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rustykan

Battery Problems???

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Will a bad battery cause my C-120 to shut down? It will start easily with a little boost from a charger and I plowed for quite a while with no problems. Shut it down and went to restart and nothing. Put the charger on for a few seconds, started right up, but only ran for a few minutes and shut down. Did this a couple of times and the ammeter shows in the negative. Thanks in advance for your help.

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yea a bad battery will do that and if the tractor is not charging right doesn't help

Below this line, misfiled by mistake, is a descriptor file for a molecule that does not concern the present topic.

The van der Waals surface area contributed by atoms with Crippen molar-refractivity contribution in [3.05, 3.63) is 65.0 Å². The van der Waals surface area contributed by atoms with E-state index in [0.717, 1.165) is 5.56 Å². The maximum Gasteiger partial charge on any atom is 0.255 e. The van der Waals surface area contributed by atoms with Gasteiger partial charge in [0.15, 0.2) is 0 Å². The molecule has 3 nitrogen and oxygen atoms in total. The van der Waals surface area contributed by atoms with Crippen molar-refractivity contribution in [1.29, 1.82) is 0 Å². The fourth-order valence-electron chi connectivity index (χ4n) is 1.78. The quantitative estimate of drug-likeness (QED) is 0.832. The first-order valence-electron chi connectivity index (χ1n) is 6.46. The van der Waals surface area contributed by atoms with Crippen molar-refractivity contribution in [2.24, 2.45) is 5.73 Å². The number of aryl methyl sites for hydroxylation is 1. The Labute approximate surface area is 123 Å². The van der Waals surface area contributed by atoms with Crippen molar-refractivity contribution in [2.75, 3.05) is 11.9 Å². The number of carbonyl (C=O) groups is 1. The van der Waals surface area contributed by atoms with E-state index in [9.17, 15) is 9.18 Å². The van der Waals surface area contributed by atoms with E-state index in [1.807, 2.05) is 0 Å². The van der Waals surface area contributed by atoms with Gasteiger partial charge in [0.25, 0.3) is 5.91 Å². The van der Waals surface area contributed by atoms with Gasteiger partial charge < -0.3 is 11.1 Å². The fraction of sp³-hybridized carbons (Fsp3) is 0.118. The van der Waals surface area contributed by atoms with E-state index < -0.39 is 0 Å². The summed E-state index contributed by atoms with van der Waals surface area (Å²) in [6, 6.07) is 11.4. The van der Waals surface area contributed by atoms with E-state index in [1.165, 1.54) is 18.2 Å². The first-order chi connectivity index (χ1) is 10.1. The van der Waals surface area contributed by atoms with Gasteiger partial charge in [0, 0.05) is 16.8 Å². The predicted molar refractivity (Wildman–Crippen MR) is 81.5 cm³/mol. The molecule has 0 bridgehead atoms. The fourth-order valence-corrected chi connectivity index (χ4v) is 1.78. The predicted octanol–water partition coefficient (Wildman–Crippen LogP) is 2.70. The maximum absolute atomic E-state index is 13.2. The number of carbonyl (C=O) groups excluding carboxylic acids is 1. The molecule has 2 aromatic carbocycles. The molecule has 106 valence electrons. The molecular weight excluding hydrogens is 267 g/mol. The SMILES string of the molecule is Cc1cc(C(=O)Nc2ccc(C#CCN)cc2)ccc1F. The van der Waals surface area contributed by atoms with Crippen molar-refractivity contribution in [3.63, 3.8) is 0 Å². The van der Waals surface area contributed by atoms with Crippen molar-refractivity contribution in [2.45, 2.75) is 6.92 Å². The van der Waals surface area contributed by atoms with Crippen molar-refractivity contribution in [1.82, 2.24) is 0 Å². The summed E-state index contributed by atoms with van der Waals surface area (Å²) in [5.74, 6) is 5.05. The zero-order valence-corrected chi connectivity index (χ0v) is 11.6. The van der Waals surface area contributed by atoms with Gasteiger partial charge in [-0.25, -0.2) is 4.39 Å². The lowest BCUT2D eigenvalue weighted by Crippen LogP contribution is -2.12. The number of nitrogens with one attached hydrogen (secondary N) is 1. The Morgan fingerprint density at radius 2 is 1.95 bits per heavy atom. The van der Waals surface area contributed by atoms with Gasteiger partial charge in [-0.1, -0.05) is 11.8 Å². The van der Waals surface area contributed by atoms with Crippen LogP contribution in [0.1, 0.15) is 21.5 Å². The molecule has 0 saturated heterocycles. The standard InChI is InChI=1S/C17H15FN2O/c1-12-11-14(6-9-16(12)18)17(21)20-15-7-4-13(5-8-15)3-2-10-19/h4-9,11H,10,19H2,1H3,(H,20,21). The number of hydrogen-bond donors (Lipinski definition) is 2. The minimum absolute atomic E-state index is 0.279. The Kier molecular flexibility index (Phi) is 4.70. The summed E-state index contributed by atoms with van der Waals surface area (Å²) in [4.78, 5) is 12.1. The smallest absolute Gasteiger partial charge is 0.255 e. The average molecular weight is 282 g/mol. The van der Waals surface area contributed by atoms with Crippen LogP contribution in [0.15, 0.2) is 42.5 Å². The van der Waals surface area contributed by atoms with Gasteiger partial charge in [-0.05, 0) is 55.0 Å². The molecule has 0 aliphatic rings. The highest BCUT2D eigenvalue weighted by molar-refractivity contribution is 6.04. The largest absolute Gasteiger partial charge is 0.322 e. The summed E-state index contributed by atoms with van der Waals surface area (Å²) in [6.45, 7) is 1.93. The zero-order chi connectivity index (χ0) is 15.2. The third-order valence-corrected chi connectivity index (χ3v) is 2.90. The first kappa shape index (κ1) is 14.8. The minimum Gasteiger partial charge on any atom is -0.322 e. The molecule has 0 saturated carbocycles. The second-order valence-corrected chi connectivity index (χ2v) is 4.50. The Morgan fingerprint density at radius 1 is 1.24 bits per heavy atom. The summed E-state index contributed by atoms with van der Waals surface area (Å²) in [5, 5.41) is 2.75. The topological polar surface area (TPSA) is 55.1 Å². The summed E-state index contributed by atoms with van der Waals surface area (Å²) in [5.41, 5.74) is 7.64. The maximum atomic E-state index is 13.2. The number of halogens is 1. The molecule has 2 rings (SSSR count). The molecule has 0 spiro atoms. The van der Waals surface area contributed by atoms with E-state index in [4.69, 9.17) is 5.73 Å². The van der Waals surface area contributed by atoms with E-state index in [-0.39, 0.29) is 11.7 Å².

eric j

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yea a bad battery will do that and if the tractor is not charging right doesn't help

 

 

 

 

eric j

Is there any easy way to check the charging system or should I try a new battery first?

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try charging the battery 1st and see if it will take a charge i usually put them on a 2 amp charge for a day or 2 and see if it will come back it should read 12.6 volts or more to be good then once it is charged check the tractor and you should read about 13 volts or more depending on the battery. maybe soi will chime in he's a lot better at it then me

 

 

 

 

 

eric j 

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The first thing I would do is throw a charger on the battery. It may or may not be bad. Then make sure the main connections are good. Once you do that there are tests that you can do on the battery and charging system which I and many others here will be happy to walk you through. It kinda sounds like your charging system isn't working properly to me.